More Torah connections~

Birds are found everywhere in Torah!!  This past week’s Torah reading includes important references to birds, including the name of Zipporah (which means ‘bird‘, in Hebrew), who is the wife of the great leader Moshe (Moses).  There are numerous references to Zipporah’s swift actions, comparing her behavior to the swiftness of a little bird.


Northern Harrier circling the Wetlands

This week marked the beginning of the Book of Shemot, which means ‘names‘ in Hebrew, but is also known as the book of Exodus, a great epic, in which a central theme will be the giving of the Torah at Mount Sinai. The Midrash on Shemot, Shemot Rabbah, tells us that when G-d gave the Torah, the event was so momentous that “the birds did not sing and the earth was silent”  [Shemot Rabbah]!

Female Boat-tailed Grackle about to take flight

Female Boat-tailed Grackle about to take flight

As the Torah comes to a close, near the end of Moshe’s life, G-d tells him that, despite all he has done to lead his people through the exodus from Egypt, and the years wandering in the desert, he will not be permitted to cross over into the Promised Land.  According to the Yalkut Shimoni, Moshe, begs G-d to let him enter, if only as a bird:  “If You will not allow me to enter the Land, allow me to [enter] as a bird that flies in the air to all four corners of the earth to collect its feed, and in the evening returns to its nest—let my soul be as one of those!” 

Red-winged Blackbird thinking about his next move . . .

Red-winged Blackbird thinking about his next move . . .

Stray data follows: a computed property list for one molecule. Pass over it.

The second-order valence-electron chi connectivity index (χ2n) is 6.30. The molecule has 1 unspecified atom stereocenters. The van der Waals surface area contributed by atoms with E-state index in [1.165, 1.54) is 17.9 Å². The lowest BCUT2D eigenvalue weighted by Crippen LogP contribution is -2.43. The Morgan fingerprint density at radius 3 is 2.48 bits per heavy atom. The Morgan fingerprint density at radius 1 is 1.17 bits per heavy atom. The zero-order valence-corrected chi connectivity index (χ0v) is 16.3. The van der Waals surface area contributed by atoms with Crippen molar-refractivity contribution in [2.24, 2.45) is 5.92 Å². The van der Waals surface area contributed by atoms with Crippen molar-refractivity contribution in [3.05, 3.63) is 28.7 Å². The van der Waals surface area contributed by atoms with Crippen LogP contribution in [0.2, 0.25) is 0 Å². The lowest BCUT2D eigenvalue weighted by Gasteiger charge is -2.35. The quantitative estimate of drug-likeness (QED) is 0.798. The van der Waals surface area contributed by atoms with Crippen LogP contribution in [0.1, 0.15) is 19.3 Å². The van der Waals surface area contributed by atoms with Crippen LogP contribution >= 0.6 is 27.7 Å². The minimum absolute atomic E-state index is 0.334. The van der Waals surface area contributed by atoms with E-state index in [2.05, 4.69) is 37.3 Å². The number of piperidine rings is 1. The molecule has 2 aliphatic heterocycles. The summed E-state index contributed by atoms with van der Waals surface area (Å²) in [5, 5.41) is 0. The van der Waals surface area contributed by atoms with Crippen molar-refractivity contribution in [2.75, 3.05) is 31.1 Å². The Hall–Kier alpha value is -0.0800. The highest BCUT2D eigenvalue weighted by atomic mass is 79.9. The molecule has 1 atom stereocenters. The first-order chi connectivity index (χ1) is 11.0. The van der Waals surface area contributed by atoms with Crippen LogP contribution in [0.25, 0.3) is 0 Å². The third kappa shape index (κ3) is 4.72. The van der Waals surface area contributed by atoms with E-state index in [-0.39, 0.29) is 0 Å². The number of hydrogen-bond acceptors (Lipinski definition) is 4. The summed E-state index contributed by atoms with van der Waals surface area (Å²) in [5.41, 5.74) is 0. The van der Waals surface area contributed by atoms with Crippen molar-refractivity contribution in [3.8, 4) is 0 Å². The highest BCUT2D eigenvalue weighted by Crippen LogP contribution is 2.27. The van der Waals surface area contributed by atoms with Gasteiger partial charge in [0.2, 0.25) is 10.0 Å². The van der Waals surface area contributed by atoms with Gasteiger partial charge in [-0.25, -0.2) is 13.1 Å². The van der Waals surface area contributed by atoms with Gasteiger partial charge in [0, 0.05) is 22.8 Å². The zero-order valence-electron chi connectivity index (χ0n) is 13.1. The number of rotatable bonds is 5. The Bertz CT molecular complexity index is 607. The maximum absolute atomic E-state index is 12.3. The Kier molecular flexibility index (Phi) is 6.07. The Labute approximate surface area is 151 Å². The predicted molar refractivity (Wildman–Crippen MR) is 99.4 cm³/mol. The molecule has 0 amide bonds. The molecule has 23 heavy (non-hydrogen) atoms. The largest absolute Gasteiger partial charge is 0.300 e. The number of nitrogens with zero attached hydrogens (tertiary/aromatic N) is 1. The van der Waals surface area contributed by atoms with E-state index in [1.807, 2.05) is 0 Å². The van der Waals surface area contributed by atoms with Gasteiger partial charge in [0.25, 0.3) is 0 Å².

Every Monday, my husband and I attend a wonderful Tanakh class, and we have just begun to read the Book of Daniel.  Sure enough, we very soon encountered birds – in verse 9 of Chapter 4 of the Book of Daniel.  The Babylonian King, Nebuchadnezzar, recounts the story of his dream, which he asked Daniel to interpret:

9.  Its branches were beautiful and its fruit was plentiful, and on it was sustenance for all. Under it, the beasts of the field took shade, and in its branches dwelt the birds of the heavens, and all flesh was nourished from it.   ט. עֳפְיֵהּ שַׁפִּיר וְאִנְבֵּהּ שַׂגִּיא וּמָזוֹן לְכֹלָּא בֵהּ תְּחֹתוֹהִי תַּטְלֵל| חֵיוַת בָּרָא וּבְעַנְפוֹהִי יְדֻרָן צִפֲּרֵי שְׁמַיָּא וּמִנֵּהּ יִתְּזִין כָּל בִּשְׂרָא:


One last charming Jewish connection to birds that I came across this past week was an article on, aptly titled, Birds of Pray (click on title to access direct link), by Arnie Gotfryd, relating his personal journey.  He describes a really beautiful transition from his life as a Birder, out with the birds at dawn, to a new experience, davening in a morning minyan – a real must-read piece!!

18 thoughts on “More Torah connections~

  1. I find it really fascinating to see the “bird” references in the Torah. There is no doubt how important birds and bird behavior are in religion in general. The creature seems to be most important to meaning and symbolism. Angels are birdlike.

    Liked by 1 person

  2. Pingback: The many meanings of Tzippor~ | Birder's Journey

  3. Pingback: Let me be as a bird . . . | Birder's Journey

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